You are more alone than you imagine. How should this not be a source of fear but of freedom?

When you prove to yourself that you can get things on your own, then you experience a sense of liberation. You are no longer waiting for people to do this or that for you (a frustrating and infuriating experience). You have confidence that you can manage any adverse situation on your own.

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The Fearless Approach
As part of Rubin "Hurricane" Carter's strategy, why did he refused to have the usual entertainments in his cell - television, radio, pornographic magazines?

He knew he would grow dependent on these weak pleasures and this would give the wardens something to take away from him. Also, such diversions were merely attempts to kill time. Instead he became a voracious reader of books that would help toughen his mind.

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The Fearless Approach
Think of it this way: dependency is a habit that is so easy to acquire. We live in a culture that offers you all kinds of crutches - experts to turn to, drugs to cure any psychological unease, mild pleasures to help pass or kill time, jobs to keep you just above water. It is hard to resist. But once you give in, it is like a prison you enter that you cannot ever leave. You continually look outward for help and this severly limits your options and maneuverability. When the time comes, as it inevitably does, when you must make an important decision, you have nothing inside of yourself to depend on.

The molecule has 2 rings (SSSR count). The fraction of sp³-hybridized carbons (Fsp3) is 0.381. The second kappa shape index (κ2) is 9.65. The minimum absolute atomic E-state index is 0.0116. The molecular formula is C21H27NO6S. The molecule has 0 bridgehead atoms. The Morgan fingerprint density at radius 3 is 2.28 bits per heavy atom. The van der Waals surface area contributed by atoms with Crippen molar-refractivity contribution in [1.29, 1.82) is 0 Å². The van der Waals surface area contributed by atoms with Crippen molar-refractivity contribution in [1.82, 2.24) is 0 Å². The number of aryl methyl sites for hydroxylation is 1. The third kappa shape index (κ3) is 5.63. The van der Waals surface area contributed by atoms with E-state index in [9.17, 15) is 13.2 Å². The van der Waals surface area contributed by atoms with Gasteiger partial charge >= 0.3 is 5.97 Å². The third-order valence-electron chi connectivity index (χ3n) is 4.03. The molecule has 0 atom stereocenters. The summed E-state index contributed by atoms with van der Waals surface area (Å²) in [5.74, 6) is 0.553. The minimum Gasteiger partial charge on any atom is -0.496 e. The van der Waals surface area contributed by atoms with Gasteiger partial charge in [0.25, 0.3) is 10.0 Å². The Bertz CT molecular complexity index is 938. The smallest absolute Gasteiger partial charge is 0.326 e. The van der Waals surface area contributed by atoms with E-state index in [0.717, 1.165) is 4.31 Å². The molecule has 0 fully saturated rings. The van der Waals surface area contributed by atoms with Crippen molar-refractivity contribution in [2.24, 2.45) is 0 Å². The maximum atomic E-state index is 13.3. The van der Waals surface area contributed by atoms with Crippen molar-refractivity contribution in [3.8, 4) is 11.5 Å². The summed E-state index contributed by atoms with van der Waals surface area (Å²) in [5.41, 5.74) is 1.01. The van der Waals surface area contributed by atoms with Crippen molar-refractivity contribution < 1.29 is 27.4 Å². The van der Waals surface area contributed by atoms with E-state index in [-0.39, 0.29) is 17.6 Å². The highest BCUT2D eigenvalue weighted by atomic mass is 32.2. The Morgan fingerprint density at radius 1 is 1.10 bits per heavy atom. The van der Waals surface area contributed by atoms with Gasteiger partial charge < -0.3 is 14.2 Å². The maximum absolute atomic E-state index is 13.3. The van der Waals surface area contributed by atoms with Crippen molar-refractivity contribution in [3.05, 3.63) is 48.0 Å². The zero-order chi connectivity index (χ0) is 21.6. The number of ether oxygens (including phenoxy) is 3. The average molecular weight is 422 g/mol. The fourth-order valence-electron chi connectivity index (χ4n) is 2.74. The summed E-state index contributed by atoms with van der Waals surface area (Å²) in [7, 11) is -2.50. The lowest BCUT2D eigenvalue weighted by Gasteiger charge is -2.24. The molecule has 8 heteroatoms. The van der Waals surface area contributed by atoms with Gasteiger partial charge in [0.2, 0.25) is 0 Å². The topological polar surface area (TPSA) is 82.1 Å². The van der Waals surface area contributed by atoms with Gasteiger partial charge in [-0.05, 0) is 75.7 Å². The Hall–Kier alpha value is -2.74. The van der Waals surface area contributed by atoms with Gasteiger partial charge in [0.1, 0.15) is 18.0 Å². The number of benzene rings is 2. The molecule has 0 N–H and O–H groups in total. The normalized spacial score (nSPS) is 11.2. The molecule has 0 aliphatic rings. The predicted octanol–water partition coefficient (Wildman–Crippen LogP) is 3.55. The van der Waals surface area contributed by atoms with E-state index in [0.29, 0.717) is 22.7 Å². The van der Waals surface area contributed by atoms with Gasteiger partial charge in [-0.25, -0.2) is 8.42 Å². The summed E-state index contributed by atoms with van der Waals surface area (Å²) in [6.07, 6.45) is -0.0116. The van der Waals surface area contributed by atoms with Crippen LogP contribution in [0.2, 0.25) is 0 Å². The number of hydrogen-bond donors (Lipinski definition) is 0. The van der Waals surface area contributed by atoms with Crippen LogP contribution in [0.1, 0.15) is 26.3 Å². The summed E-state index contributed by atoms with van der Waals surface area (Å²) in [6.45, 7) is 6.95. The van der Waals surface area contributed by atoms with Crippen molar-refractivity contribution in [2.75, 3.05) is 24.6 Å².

Before it is too late, you must move in the opposite direction. You cannot get this requisite inner strength from books or a guru or pills of any kind. How can it only come from you?

It is a kind of exercise you must practice on a daily basis - weaning yourself from dependencies, listening less to other's voices and more t your own, cultivating new skills. As happened with Carter and with Fifty, you will find that self-reliance becomes the habit and that anything that smacks of depending on others will horrify you.

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Keys to fearlessness